Being in a room with 100 other people in silence makes immediately clear how much anxiety underlies ordinary situations involving other people simply because we feel we should say something. Preferably it’s clever, witty, or welcoming, and always it feels like a reflection of us in the world. The worry, ‘How will I present myself?’ Is frequently an anxiety about ‘what will I say?’ It leads to a lot of unnecessary chatter, which in itself can provoke further anxiety.

What’s interesting about being in silence is you find you don’t really need to say much. There’s great peace in that.

Of course, your thoughts don’t stop. You’re just saying them to yourself. This presents a unique opportunity to observe what it is that you say to yourself all day, and its impact.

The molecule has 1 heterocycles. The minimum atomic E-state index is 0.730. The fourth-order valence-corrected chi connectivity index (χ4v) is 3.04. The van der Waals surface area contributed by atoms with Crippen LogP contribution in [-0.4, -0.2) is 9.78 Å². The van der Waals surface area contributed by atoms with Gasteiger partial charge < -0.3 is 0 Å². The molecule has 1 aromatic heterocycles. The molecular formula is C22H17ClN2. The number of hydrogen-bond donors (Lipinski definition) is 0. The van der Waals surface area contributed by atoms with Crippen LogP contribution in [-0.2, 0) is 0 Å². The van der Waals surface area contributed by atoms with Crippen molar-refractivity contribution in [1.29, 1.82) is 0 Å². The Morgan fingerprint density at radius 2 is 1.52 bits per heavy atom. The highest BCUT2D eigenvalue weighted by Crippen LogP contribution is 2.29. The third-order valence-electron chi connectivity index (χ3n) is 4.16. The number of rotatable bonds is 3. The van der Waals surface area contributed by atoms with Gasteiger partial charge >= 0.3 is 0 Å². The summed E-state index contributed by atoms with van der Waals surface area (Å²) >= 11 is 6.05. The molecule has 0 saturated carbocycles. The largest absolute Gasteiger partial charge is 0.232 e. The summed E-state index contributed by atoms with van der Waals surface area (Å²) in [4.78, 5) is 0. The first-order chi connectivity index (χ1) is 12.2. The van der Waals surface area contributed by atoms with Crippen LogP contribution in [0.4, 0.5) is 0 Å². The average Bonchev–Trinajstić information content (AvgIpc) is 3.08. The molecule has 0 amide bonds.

For example, I noticed that, when undistracted by chatter or radio or television or even reading or writing – all things taboo on a silent retreat – my mind tends to either ruminate about the past or plan for the future. It may be ruminating about why a past relationship went wrong or something I regret saying or doing yesterday or 20 years ago, or it may be planning my next vacation, or even my next meal. But it becomes instantly clear how hard it is to keep my mind in the present.

So what? Well, for one thing, it means I’m missing out on whatever’s going on right now. Which is actually where I’m living my life. It means I’m not fully engaging with the experience I’m having, whether it’s pleasant or painful.